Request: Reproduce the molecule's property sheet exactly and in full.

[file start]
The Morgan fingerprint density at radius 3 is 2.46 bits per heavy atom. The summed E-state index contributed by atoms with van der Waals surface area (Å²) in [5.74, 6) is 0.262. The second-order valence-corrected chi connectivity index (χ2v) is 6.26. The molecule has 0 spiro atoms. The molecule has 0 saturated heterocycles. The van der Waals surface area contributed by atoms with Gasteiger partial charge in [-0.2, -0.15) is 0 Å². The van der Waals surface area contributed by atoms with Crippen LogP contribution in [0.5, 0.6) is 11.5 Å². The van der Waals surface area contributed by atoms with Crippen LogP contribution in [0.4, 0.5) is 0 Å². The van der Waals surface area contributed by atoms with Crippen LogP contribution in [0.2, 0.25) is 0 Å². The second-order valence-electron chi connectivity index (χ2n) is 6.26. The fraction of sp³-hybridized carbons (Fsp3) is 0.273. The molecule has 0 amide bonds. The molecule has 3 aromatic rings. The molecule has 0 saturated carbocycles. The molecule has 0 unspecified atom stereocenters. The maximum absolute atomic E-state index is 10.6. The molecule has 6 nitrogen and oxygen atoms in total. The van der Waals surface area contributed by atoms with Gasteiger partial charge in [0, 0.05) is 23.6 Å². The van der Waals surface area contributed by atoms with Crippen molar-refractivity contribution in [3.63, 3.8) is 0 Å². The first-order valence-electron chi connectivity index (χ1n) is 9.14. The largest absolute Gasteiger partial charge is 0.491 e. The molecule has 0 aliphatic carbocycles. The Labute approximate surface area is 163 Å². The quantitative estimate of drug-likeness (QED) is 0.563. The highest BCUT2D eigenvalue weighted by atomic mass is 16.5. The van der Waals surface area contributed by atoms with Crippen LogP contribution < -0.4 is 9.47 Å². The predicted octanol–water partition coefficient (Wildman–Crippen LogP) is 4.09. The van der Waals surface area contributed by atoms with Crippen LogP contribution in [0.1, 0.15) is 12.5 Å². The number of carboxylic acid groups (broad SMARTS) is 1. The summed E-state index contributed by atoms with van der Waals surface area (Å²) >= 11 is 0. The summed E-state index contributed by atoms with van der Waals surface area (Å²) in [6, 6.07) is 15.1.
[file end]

The Morgan fingerprint density at radius 3 is 2.46 bits per heavy atom. The summed E-state index contributed by atoms with van der Waals surface area (Å²) in [5.74, 6) is 0.262. The second-order valence-corrected chi connectivity index (χ2v) is 6.26. The molecule has 0 spiro atoms. The molecule has 0 saturated heterocycles. The van der Waals surface area contributed by atoms with Gasteiger partial charge in [-0.2, -0.15) is 0 Å². The van der Waals surface area contributed by atoms with Crippen LogP contribution in [0.5, 0.6) is 11.5 Å². The van der Waals surface area contributed by atoms with Crippen LogP contribution in [0.4, 0.5) is 0 Å². The van der Waals surface area contributed by atoms with Crippen LogP contribution in [0.2, 0.25) is 0 Å². The second-order valence-electron chi connectivity index (χ2n) is 6.26. The fraction of sp³-hybridized carbons (Fsp3) is 0.273. The molecule has 0 amide bonds. The molecule has 3 aromatic rings. The molecule has 0 saturated carbocycles. The molecule has 0 unspecified atom stereocenters. The maximum absolute atomic E-state index is 10.6. The molecule has 6 nitrogen and oxygen atoms in total. The van der Waals surface area contributed by atoms with Gasteiger partial charge in [0, 0.05) is 23.6 Å². The van der Waals surface area contributed by atoms with Crippen molar-refractivity contribution in [3.63, 3.8) is 0 Å². The first-order valence-electron chi connectivity index (χ1n) is 9.14. The largest absolute Gasteiger partial charge is 0.491 e. The molecule has 0 aliphatic carbocycles. The Labute approximate surface area is 163 Å². The quantitative estimate of drug-likeness (QED) is 0.563. The highest BCUT2D eigenvalue weighted by atomic mass is 16.5. The van der Waals surface area contributed by atoms with Crippen LogP contribution < -0.4 is 9.47 Å². The predicted octanol–water partition coefficient (Wildman–Crippen LogP) is 4.09. The van der Waals surface area contributed by atoms with Crippen LogP contribution in [0.1, 0.15) is 12.5 Å². The number of carboxylic acid groups (broad SMARTS) is 1. The summed E-state index contributed by atoms with van der Waals surface area (Å²) >= 11 is 0. The summed E-state index contributed by atoms with van der Waals surface area (Å²) in [6, 6.07) is 15.1.